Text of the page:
Despite this, many of the corporate expatriates I met viewed their Ayi or drivers as a necessary but often discomforting and by implication alien -presence in their lives. During her interview, Bettina, who had left a career in computing to move to China, described the impact having an Ayi had on her experience of motherhood,

It's taken my three years to realise how many things I missed out with my second daughter that I didn't miss out with my first one. It was easier. I would cook dinner and the Ayi would give them a bath. With my second daughter from the time she was one-and-a-half till four I missed out on all that play time during the bath, for example, because it was easier for me. I realised that Ayi's are great, for help, but, you do run the risk of, ah, giving them too much responsibility. There will be some things with time they will do with your children that, it's okay if they do it once or twice but] it's a differ-ent culture and if they do it over time, over months, they will take habits and things that aren't necessary what you want.

Anais, whose own choice to be a stay-at-home-parent predated her time in Shanghai by more than a decade, used the behaviour of others to frame her views on the topic,

A lot of, ah, parents here, ah, think that the Ayi can take care of [the] children, [their] home-work, everything. So the parents have a very

good life without the children because the Ayi takes care of them. The driver takes care of the children and, ah, so, your children lose their reality, and they think can do everything they want with the driver, with the Ayi.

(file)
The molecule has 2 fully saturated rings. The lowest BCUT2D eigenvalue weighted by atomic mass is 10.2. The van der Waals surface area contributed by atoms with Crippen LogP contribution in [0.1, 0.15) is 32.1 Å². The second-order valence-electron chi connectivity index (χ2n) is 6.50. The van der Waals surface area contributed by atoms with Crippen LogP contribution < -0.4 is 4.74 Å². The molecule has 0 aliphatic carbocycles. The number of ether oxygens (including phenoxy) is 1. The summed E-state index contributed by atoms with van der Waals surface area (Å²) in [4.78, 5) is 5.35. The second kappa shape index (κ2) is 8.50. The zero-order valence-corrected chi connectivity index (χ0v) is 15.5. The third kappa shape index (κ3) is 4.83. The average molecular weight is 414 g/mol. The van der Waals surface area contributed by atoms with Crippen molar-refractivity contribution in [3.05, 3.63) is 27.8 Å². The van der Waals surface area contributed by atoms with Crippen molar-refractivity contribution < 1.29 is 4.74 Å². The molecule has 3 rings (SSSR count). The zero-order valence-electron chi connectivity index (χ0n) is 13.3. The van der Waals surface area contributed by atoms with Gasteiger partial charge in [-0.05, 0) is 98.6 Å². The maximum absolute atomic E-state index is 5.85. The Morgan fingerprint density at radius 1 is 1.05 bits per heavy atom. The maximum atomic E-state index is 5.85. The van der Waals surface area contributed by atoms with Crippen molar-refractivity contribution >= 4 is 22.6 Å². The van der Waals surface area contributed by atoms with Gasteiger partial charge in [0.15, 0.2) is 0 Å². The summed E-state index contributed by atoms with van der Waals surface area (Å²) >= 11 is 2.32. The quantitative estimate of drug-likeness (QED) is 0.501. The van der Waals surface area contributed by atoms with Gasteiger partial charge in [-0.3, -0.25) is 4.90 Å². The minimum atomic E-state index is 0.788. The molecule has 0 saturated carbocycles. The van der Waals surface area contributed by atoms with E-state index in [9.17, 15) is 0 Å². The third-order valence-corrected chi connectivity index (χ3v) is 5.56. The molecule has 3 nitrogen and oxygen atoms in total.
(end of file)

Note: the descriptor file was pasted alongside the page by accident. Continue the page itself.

Katie, a teacher at an international school, told me, "I've never had a helper in my house [before coming to China]. When [the Ayi is] upstairs and I'm downstairs helping with homework…its just somebody in my house and do I trust them. I'm trying not to be that way because she's never done anything.” ForKatie, it was not only the cultural gap between herself and her Ayi that she found discomfiting. For her, as for many of the expatriates I talked to, domestic staff served as a persistent reminder of unaccustomed relative privilege. Echoing a common framing of the poor in Western popular discourse, expatriates, when confronted by this class gap in their own homes, commonly responded with feelings of dis-trust and/or guilt. Some justified the disconnect between this reaction and their continued employment of domestic staff by claiming that they felt obligated to employ them.

The Reeds told me that when they arrived they had, at first, been reluct-ant to hire an Ayi, but were told by friends that in China it was expected of those with financial ability “to put something back”. This classist social pressure was not really present among postpats that I talked to, for whom having an Ayi was generally seen as a choice. Indeed, the majority of expatriates, whether they were postpats or corporate expatriates, framed this dilemma as a trade-off, with the significant benefits of having an Ayi or a driver winning out over personal feelings of discomfort.

For even relatively middle-income local Chinese families, hiring an Ayi is rarely seen as unusual or as an extravagance. When visiting the family homes of local Chinese acquaintances, it was very common for food to be prepared and served by an Ayi. I also talked to expatriates who worked as private tutors for wealthy local Chinese families - families who in some cases employed as many as five Ayi and two or three drivers.

Consequently, expatriate employment of domestic staff is more accur-ately viewed as an artefact of the economics and culture of China, as well